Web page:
- Washington was an early adopter of Medicaid expansion.
- Washington’s Medicaid and CHIP programs provide coverage to 1,780,968 residents as of June 2020.
- While Medicaid expansion originally helped significantly reduce Washington’s uninsured rate, the Covid-19 pandemic contributed to a 12 percent rate in 2020.
Medicaid expansion in Washington
of Federal Poverty Level
Washington was one of five states that utilized a provision in the ACA that allowed for early expansion of Medicaid, prior to 2014. As of 2011, Washington was using a waiver from CMS to allow for federal funding to cover adults with incomes up to 133 percent of poverty. Prior to 2011, Washington had covered these residents under the state-run Basic Health Plan, which was funded by the state. Switching to early Medicaid expansion and accepting federal funding for this population was an obvious choice for the state.
As a gubernatorial candidate in the fall of 2012, Democrat Jay Inslee expressed his support for Medicaid expansion, and he won the election that November. Soon after Inslee took office, he was encouraging lawmakers to move “quickly” to expand Medicaid.
Rather than take a formal vote on the issue however, Medicaid expansion was added as a line-item to the state budget (with bipartisan approval), and on June 30, 2013, Washington Governor Jay Inslee approved the budget for the upcoming fiscal year.
Eligible residents were able to begin submitting applications on October 1, 2013, with expanded Medicaid policies effective January 1, 2014.
Who is eligible for Medicaid in Washington?
Apple Health (Medicaid in Washington) provides health insurance coverage for qualifying children, pregnant women, parents, seniors, and individuals with disabilities. See the Eligibility page on the Washington State Health Care Authority (HCA) website for details. Below is a summary of income limits for non-elderly adults and children.
- Adults with incomes up to 138 percent of the federal poverty level (FPL)
- Children with household incomes up to 210 percent of poverty
- Pregnant women with incomes up to 193 percent of poverty.
- Children are eligible for CHIP with household incomes up to 312 percent of poverty.
Apple Health for Kids is available to children even if they are undocumented immigrants. In that case, only state Medicaid funds are used to provide coverage, and families with income above 200 percent of the poverty level will have to pay higher premiums to cover a child who is undocumented. Pregnant undocumented immigrants are also eligible for state-funded Apple Health coverage.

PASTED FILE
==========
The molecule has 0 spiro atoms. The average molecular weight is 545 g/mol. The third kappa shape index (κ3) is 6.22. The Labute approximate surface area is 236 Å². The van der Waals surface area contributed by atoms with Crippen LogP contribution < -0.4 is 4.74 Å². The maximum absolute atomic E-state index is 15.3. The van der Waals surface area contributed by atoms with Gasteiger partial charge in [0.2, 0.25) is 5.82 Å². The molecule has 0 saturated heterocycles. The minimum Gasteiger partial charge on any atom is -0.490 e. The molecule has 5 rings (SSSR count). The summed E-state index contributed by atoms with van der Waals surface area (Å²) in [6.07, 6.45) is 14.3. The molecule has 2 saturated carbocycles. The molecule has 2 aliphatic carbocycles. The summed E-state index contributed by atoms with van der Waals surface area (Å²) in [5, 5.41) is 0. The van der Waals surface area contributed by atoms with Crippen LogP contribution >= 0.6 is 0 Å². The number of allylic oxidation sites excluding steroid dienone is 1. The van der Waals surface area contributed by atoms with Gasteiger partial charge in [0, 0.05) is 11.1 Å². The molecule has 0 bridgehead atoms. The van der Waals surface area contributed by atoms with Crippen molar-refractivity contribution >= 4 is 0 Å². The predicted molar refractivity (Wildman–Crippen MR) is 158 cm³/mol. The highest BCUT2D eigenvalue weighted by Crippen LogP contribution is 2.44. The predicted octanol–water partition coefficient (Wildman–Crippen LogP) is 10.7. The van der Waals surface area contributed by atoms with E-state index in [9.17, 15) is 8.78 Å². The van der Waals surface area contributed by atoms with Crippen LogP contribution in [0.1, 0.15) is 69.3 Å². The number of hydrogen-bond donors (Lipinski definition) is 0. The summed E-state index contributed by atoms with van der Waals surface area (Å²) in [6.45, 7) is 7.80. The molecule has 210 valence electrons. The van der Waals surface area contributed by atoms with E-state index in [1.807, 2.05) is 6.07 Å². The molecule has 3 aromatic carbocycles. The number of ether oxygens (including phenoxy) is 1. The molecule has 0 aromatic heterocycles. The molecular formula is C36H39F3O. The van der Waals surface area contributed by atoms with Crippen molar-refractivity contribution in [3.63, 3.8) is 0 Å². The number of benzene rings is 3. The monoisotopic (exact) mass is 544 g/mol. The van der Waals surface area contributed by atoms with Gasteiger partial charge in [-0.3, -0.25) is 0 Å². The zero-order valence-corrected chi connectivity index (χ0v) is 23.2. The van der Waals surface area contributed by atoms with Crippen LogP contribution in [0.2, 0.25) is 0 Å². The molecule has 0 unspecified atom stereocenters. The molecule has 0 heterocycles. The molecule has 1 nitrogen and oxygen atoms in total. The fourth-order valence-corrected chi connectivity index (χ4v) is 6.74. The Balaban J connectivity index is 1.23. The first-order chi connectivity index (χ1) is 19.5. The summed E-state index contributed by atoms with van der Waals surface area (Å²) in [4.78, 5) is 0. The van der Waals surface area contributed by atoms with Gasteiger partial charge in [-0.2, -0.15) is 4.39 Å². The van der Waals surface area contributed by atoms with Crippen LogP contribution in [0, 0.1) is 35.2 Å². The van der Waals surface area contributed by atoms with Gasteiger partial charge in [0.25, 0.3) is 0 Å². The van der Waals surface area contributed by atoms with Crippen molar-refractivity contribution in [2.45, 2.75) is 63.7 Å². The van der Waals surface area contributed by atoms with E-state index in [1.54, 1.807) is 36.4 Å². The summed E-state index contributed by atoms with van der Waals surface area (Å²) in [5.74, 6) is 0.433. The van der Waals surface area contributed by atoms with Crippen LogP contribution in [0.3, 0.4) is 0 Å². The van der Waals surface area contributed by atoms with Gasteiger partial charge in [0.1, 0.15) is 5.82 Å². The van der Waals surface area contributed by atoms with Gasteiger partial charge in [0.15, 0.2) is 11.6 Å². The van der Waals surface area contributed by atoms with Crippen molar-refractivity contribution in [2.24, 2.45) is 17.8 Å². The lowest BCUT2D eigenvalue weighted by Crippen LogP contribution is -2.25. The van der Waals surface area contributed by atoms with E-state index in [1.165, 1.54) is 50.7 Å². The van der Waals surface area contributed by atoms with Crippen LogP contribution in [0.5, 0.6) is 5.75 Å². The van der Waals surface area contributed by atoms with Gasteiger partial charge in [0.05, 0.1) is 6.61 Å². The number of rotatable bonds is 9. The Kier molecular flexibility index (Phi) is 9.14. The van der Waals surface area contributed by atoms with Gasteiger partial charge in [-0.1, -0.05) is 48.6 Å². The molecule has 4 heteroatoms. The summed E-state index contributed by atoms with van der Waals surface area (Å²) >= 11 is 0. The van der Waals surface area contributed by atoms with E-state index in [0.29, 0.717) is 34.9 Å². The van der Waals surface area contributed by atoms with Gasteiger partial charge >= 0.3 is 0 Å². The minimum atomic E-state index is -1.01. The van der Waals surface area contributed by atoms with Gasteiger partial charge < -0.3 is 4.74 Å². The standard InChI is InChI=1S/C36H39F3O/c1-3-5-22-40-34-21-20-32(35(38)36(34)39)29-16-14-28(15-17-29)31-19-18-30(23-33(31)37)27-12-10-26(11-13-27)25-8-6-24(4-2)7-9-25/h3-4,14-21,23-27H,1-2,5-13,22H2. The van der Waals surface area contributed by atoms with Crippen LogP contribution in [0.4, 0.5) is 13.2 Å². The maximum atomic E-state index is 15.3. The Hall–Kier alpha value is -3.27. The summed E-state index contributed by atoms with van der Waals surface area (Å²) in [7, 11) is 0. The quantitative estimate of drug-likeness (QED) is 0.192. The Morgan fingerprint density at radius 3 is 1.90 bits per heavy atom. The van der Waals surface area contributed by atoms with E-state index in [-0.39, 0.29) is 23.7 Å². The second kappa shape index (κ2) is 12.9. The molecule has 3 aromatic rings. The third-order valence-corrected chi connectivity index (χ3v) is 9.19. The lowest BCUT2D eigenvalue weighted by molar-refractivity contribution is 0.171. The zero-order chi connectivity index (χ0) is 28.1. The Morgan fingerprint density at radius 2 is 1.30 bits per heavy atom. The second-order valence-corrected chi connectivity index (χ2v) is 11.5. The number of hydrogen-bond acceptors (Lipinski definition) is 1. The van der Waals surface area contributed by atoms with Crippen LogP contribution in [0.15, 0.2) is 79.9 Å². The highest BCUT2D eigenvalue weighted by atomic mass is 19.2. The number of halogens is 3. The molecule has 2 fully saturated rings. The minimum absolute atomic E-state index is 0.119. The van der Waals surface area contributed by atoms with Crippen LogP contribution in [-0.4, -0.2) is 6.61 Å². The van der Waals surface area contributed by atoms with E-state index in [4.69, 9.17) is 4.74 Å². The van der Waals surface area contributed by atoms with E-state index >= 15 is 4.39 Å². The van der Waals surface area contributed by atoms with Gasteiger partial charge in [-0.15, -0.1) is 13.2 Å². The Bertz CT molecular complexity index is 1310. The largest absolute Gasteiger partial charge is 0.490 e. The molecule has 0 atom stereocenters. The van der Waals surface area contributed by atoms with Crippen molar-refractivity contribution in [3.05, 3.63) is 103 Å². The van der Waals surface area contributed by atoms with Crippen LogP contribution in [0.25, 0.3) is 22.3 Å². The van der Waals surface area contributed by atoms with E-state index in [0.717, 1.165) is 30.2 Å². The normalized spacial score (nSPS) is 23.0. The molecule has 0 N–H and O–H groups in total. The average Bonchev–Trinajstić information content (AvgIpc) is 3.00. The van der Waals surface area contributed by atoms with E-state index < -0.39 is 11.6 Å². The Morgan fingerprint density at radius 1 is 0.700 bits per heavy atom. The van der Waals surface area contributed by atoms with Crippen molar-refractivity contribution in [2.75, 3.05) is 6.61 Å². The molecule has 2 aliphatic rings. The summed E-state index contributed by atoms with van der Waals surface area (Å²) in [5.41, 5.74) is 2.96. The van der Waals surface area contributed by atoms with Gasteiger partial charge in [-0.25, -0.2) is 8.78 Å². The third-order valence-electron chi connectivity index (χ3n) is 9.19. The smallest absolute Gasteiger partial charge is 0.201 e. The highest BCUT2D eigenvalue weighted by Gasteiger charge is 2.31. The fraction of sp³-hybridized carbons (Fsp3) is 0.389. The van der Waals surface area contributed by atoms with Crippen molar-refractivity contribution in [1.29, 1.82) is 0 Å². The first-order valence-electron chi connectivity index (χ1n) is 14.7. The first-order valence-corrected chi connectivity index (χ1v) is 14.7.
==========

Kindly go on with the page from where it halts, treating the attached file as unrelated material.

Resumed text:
How do I apply for Medicaid in Washington?
In Washington State, most Medicaid enrollment is managed through the state-run exchange, Washington Healthplanfinder. (Other options are available if you are applying for “classic” or “traditional” Medicaid, such as Medicaid ABD or Long-term Services and Support.) Unlike private health plans, Medicaid enrollment continues year-round; there is no specific time during the year that you must enroll.
One of the benefits of the streamlined exchange application process is that it’s dramatically expedited compared with the pre-2014 enrollment system. The state notes that eligibility determination in the past took about 45 days, and they now take about 45 minutes.
Washington Medicaid enrollment
As a result of Medicaid expansion, total enrollment in Washington Medicaid and CHIP grew by nearly 644,000 people between the fall of 2013 and November 2017. That was an enrollment growth of 58 percent, the sixth-highest percentage increase in the nation. The national average growth in Medicaid/CHIP enrollment was 29 percent, although that includes the 19 states that had not expanded their Medicaid programs during that timeframe.
Total Medicaid enrollment in Washington was 1,728,400 — including 549,700 people covered by Medicaid expansion — as of June 2019. Medicaid.gov tracking as of June 2020 show Washington Medicaid and CHIP enrollment as 1,780,968.
Impact on uninsured rate
According to U.S. Census data, the uninsured rate in Washington was 14 percent in 2013, and had fallen to 6 percent by 2016 — a drop of 57 percent. Only eight states had a higher percentage point drop in uninsured rate during that time, and Washington’s drop was far higher than the 5.9 percentage point drop across the country as a whole. It’s clear that Medicaid expansion played a significant role in reducing the uninsured rate in the state.
However in 2020, the coronavirus triggered widespread job losses and subsequent losses of employer-sponsored health insurance. Washington State’s uninsured rate climbed to 12 percent as of May 2020.
Louise Norris is an individual health insurance broker who has been writing about health insurance and health reform since 2006. She has written dozens of opinions and educational pieces about the Affordable Care Act for healthinsurance.org. Her state health exchange updates are regularly cited by media who cover health reform and by other health insurance experts.